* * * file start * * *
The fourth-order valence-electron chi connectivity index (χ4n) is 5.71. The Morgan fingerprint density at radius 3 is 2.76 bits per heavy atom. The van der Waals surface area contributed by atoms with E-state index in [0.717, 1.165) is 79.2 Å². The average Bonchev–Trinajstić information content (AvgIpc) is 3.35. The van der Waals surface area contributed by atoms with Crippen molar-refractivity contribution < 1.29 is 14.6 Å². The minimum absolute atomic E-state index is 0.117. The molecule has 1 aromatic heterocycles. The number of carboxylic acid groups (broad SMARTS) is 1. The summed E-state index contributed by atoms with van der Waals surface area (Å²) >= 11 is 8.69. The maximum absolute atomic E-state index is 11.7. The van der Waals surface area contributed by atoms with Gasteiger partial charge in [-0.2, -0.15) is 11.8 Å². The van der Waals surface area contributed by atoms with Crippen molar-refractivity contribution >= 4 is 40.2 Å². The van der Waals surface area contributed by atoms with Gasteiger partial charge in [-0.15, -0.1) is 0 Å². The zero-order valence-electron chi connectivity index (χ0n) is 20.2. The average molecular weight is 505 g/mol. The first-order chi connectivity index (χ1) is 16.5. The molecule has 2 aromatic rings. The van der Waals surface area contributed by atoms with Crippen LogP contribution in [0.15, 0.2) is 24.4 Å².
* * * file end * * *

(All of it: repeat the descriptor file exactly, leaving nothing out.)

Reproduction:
The fourth-order valence-electron chi connectivity index (χ4n) is 5.71. The Morgan fingerprint density at radius 3 is 2.76 bits per heavy atom. The van der Waals surface area contributed by atoms with E-state index in [0.717, 1.165) is 79.2 Å². The average Bonchev–Trinajstić information content (AvgIpc) is 3.35. The van der Waals surface area contributed by atoms with Crippen molar-refractivity contribution < 1.29 is 14.6 Å². The minimum absolute atomic E-state index is 0.117. The molecule has 1 aromatic heterocycles. The number of carboxylic acid groups (broad SMARTS) is 1. The summed E-state index contributed by atoms with van der Waals surface area (Å²) >= 11 is 8.69. The maximum absolute atomic E-state index is 11.7. The van der Waals surface area contributed by atoms with Gasteiger partial charge in [-0.2, -0.15) is 11.8 Å². The van der Waals surface area contributed by atoms with Crippen molar-refractivity contribution >= 4 is 40.2 Å². The van der Waals surface area contributed by atoms with Gasteiger partial charge in [-0.15, -0.1) is 0 Å². The zero-order valence-electron chi connectivity index (χ0n) is 20.2. The average molecular weight is 505 g/mol. The first-order chi connectivity index (χ1) is 16.5. The molecule has 2 aromatic rings. The van der Waals surface area contributed by atoms with Crippen LogP contribution in [0.15, 0.2) is 24.4 Å².